Possessed of airline miles that had to be redeemed before the month was out, I conceived the idea of flying to Beijing after all the Olympic hoopla had settled. My friend, Dindin Araneta of Art Cabinet Philippines, signed up to participate in Art Beijing, from September 5 to 9, and I thought it would be interesting to tag along. Art, history, good friends, the perfect mix for a much-needed respite. I definitely got more than I bargained for, but Beijing did not disappoint.
From the moment we landed at the immense, majestic, dragon-shaped, brand new Terminal 3, I was programmed to be impressed. Whatever else television and a hastily chosen guide book in Hong Kong had to say about the city, I did not expect this ultra-modern, wide avenued, seemingly spotless metropolis. I prepared myself to enjoy its sights for the next seven days.
Much has been made of the triumph of the Chinese contemporary arts scene, and the commercial and iconic heights Chinese artists like Yue Minjun and Zhang Xiaogang have scaled. Art Beijing, founded by Dong Mengyang, sought to ride on this success, hoping to bring to Beijing
the international community of art collectors, dealers, and galleries that have made the Shanghai art fair an annual destination. While it is the Beijing art fair’s third year, it is still considered the “younger sister” of the other Chinese events. I would still recommend it to art lovers and other Pinoy art fair virgins like myself, whose typical exposure is still rooted to oil on canvas works. I thoroughly enjoyed the sculpture, installations, and video art on view.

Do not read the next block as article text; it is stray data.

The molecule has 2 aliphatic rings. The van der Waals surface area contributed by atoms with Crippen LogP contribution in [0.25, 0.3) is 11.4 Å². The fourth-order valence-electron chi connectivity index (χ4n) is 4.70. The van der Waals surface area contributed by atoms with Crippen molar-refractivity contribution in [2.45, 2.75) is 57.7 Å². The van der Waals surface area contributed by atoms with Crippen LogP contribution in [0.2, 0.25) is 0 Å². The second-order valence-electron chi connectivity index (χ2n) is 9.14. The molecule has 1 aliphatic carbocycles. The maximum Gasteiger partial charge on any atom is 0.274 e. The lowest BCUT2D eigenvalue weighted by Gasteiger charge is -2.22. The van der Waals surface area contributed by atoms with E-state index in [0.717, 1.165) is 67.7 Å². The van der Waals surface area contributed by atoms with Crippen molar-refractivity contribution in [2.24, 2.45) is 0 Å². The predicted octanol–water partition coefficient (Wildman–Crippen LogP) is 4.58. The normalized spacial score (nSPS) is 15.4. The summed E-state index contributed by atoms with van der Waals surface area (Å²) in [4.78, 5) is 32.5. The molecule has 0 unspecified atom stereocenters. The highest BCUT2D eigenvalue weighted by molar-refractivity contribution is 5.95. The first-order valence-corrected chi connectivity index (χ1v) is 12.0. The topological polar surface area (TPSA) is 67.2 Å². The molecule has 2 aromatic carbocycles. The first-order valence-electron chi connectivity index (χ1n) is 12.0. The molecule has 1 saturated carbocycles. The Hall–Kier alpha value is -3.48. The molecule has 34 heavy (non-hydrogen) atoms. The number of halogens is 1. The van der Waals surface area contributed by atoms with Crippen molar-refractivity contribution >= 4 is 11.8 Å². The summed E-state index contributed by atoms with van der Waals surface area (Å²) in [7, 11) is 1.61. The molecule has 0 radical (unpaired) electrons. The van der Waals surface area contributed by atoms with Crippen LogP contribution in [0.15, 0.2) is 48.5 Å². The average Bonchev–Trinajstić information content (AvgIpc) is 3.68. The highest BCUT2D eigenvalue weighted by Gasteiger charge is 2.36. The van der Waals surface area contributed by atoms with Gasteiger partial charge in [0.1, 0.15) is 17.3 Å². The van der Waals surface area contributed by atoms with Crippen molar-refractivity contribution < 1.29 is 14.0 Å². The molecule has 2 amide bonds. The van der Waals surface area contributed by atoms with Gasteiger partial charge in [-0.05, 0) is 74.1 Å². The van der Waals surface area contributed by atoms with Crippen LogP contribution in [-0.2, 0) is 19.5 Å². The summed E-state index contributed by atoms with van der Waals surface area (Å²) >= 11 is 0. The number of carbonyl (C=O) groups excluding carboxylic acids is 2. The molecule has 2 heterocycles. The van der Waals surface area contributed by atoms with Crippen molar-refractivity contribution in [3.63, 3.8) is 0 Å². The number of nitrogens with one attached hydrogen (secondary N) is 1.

Art Cabinet Philippines was the only Filipino participant, and for a day or two, things got a bit
hairy. Quarantine, so strict at this time because of the Paralympic Games happening at the same time, refused to release the crates from the Philippines. It took a whole day of negotiations before they agreed to let the cargo out, and another day to finally set up the booth in time for the fair’s VIP night. There went the day originally scheduled for traversing the Great Wall! But no matter, it was all in the service of Philippine art.
All that hard work was rewarded in the end, judging from the audience’s reaction to the Filipino work on display. The artists were Anton del Castillo, Ambie Abano, Albert Avellana, Jonathan Ching, Eugene Jarque, Lea Lim, Leeroy New, Erwin Catral Leano, Jose John Santos III, Pamela Yan Santos, Don Salubayba, Mac Valdezco, and Christopher Zamora. Anton del Castillo’s mixed media series, Pattern for Chaos, was definitely a huge draw, as was Mac Valdezco’s biomorphic forms made from cotton string. However, I can honestly say, without any biases, all the Filipino artists on display had their own share of fans.
798 ART DISTRICT
No art aficionado’s visit to Beijing will be complete without a day spent at the 798 District, a vast compound of old factories and warehouses that have been converted into galleries, bars, restaurants, and small shops. I only had half a day to spare on my last day in Beijing, and I had to limit myself to three shows: Pace Gallery’s Encounters with the contemporary art greats from their New York space, De Feng Art’s Robert Rauschenberg exhibit, and my favorite, Microscopic Narration: Social Images by Zhang Xiatao and Li Yifan at Iberia, the Spanish contemporary art space.